Historic Diaries: Black Hawk War
May 14: A Soldier Puts a Spin on Stillman's Run in the Press
This account, published in the Sangamo Journal, is typical of the whitewashed versions disseminated to the public after the battle. Modern scholars who have compared all the evidence generally agree that Black Hawk's version (given here yesterday) is closer to the actual facts. Historians are generally agreed that Black Hawk's emissaries carried a white (not red) flag and that he was sincerely trying to avoid war and hold a council when they were attacked by the militia.
Rumors quickly spread after the battle, and many innacurate and self-serving stories such as the one at left were published in Illinois newspapers. This author feebly attempts to defend the militia and its leadership, which had drawn criticsm after the defeat, by mis-stating facts. For example, the militia did not face a force "five times their number" but actually outnumbered Black Hawk's warriors at least six to one and yet fled in chaos. Another recollection of the battle, included on page 3 of this 1891 article Black Hawk Heroes, even claimed that the Sauk attacked the militia while they were asleep.
The regular Army's professional soldiers looked on Stillman's Run with scorn. Colonel Zachary Taylor wrote that the militiamen "became panic struck & fled in the most shameful manner that ever troops were known to do..." Here is how another Army officer recalled it shortly afterwards.
One undebatable consequence of the battle on May 14, 1832, was that it convinced the Sauk and Fox leaders that they would receive no mercy if they tried to surrender. Instead, they prepared for war even though they were vastly outnumbered. In the weeks that followed, small war parties launched guerrilla attacks on frontier settlements, travelers, and miners in northern Illinois and southern Wisconsin. These were intended to spark terror among the inhabitants and to secure food and supplies for the starving Indian non-combatants as they tried to outrun their pursuers.
Andrew H. Maxfield to the Sangamo Journal
After a pursuit of about five miles up Rock river, we overtook the fugitives, and found them armed with bows and arrows, spears and rifles. At the further edge of a ravine, about 40 rods wide, we recognized a red flag, and ordered them to surrender. This order being disobeyed we fired and brought down three Indians and one poney.
The Indians now rallied to the number of about 30, and moved towards us with moderation. We then fell back across the ravine till we were reinforced by about as many whites. The brave and intrepid coolness displayed by Lieut. Gridley on this occasion, deserves a high eulogy. After much exertion he succeeded in forming the ranks to await the approaching shock of battle. Soon after this we were joined by the main body under Gen. Stillman. Night was now closing fast around us, and as it was not supposed that any great body of Indians were in that vicinity we recrossed the bog and formed a line of battle. A deputation bearing a white flag was seen advancing, and capt. Eads, of Peoria, with two or three other individuals rode forward. At this the flag receded till capt. Eads was drawn into an ambuscade, from which he narrowly escaped. It was now known that this sham was only to give the Indians time to send out their flanks. Stillman now saw his error in crossing the slough, and therefore gave orders to retreat and form on an eminence, about one mile in the rear. The Indians were now seen by the glimmering moon light, on three sides like swarms of summer insects. Our lines were never again formed. Some companies formed and fired, and were thrown into confusion by the retreat of others. A general retreat now followed, and all the exertion of officers was insufficient to arrest the flight. Stillman's last order was to retreat over Sycamore creek, and make a stand on the hill beyond. This order also was disobeyed, and no further orders were given. I remained on the bank of the creek till most of the army had passed. Our camp then resounded as though five hundred men were under the torture of the tomahawk and scalping knife. This noise was undoubtedly made by the Indians as none of the whites were killed at this place.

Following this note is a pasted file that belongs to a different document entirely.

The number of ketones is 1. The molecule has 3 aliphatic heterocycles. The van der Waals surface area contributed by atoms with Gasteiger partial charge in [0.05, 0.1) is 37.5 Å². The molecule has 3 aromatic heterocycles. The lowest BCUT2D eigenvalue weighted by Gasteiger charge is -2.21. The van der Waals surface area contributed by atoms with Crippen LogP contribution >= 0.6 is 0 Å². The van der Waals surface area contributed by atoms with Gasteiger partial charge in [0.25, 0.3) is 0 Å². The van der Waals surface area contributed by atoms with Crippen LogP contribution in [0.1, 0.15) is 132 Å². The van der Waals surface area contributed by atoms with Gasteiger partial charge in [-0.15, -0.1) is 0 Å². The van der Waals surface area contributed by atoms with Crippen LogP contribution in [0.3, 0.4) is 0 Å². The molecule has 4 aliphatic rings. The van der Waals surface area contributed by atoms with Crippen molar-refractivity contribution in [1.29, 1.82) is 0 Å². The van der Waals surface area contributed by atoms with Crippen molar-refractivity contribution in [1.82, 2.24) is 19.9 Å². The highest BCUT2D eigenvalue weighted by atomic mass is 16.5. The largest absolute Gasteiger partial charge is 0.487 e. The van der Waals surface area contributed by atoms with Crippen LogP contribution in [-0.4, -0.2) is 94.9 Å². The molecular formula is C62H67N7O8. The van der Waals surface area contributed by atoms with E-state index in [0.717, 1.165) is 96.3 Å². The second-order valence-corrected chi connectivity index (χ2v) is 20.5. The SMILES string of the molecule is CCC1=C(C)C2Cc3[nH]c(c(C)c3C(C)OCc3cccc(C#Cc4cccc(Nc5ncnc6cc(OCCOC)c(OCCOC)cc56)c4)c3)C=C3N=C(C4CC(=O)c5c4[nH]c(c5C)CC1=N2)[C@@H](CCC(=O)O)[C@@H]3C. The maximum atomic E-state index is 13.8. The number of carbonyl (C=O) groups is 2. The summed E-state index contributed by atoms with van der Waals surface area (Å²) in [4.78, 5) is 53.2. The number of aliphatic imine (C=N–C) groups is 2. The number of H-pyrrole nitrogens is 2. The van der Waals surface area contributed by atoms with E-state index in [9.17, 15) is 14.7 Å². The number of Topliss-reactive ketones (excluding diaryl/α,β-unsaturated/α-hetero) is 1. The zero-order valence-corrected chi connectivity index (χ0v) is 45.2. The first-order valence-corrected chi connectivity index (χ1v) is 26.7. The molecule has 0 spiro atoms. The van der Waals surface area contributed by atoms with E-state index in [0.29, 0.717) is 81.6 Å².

It has been intimated by many of the main army, that intoxication and cowardice were the causes of our defeat. To such I would say, do better yourselves before you boast. It is true there was, perhaps, one case of inebriation. On our march about ten miles from Sycamore, it was found that baggage wagon was too heavy. One barrel of whiskey was therefore, unheaded and all our canteens filled. A quantity was still left which could not be lost, and was finally saved in a summary way. Stillman, it is true, has been censured for his defeat,—but was any officer ever praised for a defeat? Some say, why did he not form, and make a determined stand? To such I would say, is it possible for one man, or for ten men, to stop the flight of 200? Or would it be prudence for 200 men to stand and see themselves surrounded by five times their number, superior in discipline? as was the fact in this case. On the whole, our escape may be considered fortunate almost to a miracle. The conduct of our captains, without one exception, deserves the highest encomiums on this occasion. From all the information I can obtain, I am of opinion, that not less than 30 Indians fell in this victory of theirs. The bravery of Samuel Hackleton, Esq. of Lewiston, Fulton county, deserves the warmest praise. He commanded the first charge on the Indian spies, and was wounded in a personal conflict
"Here cease we, but ere long a more powerful force
They may expect to take the field against them."
Yours, respectfully, A. H. Maxfield.
[Source: Whitney, Ellen M., ed. The Black Hawk War, 1831-1832. (Springfield: Illinois State Historical Society, 1970), p.562.]